FRUITLAND TWP. – 2020 has been a memorable year for Michigan; in addition to the COVID-19 pandemic the state has been plagued with high water levels in the Great Lakes, which has played a role in land erosion in different parts of the state, and the worse-case scenario – homes falling into lakes.

Landowners living on the lakeshore may wish to reconsider doing so, or if moving isn’t an option at least consider taking steps to slow the erosion near their property. One solution to stop the erosion is to build a seawall, which can be expensive, but there might be a more economical solution.

NorthShore Property Solutions recently wrapped up a big project off of Murray Road near the Whitehall side of the White Lake Channel using a method that uses gigantic sandbags known as geotubes. The geotubes are between 20 and 30-feet long, with a height of 3-feet each, and can be stacked for a maximum height of 9-feet to make a low-cost seawall.

Project manager Caleb Kozicki said a seawall can run a person somewhere in the ballpark of $150,000, but with geotubes a person is paying significantly less. Materials for a seawall can be between $1,200 to $3,000 a foot, but for the geotubes a person can expect somewhere between $200 to $250 a foot.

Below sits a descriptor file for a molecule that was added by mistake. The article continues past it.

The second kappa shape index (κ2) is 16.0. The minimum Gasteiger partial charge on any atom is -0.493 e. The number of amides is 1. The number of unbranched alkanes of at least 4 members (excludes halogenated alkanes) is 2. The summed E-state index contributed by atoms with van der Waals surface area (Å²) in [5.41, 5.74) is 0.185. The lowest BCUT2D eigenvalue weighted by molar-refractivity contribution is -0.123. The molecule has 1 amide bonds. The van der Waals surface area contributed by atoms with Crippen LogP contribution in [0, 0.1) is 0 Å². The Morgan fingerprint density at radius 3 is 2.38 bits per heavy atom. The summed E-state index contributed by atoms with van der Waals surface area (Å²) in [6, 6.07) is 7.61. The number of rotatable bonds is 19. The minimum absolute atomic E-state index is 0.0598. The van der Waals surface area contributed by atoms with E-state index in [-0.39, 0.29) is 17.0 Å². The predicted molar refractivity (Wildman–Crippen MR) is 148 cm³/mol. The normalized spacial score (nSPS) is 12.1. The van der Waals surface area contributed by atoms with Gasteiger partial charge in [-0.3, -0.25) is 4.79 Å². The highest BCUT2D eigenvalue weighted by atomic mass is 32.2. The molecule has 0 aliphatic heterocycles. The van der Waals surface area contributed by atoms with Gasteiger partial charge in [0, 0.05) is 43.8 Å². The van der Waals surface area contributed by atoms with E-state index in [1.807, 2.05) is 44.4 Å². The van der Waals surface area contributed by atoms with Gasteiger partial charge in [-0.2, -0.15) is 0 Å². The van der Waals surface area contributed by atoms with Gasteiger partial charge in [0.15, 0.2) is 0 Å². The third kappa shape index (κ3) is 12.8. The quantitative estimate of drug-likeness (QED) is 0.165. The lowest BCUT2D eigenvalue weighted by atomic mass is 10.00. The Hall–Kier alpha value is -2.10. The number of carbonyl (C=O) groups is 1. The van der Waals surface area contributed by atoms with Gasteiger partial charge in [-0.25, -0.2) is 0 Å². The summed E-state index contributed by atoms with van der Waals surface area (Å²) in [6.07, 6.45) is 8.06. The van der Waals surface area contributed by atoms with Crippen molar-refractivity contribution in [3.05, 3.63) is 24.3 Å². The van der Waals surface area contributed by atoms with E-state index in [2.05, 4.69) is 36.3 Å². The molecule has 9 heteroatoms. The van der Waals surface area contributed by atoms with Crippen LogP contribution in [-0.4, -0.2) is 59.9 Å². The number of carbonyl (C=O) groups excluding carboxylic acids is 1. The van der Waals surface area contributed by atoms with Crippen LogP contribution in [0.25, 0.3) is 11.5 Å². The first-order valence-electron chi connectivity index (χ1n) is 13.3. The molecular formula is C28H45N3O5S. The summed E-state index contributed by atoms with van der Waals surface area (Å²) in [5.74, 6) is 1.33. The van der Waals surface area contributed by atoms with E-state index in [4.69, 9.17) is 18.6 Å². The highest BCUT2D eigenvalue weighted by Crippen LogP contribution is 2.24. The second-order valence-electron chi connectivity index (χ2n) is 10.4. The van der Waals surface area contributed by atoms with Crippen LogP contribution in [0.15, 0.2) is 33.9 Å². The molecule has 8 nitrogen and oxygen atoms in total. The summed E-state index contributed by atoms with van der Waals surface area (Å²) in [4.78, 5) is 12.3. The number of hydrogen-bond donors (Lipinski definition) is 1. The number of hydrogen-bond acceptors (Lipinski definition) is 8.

Plus, the geotubes are durable, Kozicki said a geotube can last between 20 to 30-years, and there are ways to extend that time using special coverings using a base bag and something called a “coconut roll” that protect them from UV radiation.

The use of geotubes is nothing new, but Kozicki said his company’s approach to using them for shoreline protection is. NorthShore Property Solutions have worked with individual property owners and municipalities to install them all across Muskegon and Oceana County, but are willing to travel, and have a project coming up in the City of St. Joseph.

Doing any sort of work on a sand dune or shoreline requires permits from Michigan’s Department of Environment, Great Lakes & Energy (EGLE). NorthShore Property Solutions keeps an environmental consultant and engineer to help with the process of getting permits.

Kozicki said that the geotubes have the advantage of being installed in a modular fashion. Customers can start small with their geotubes to test them out and keep costs down, but if they need to they can have more bags stacked to increase the height at a later date.

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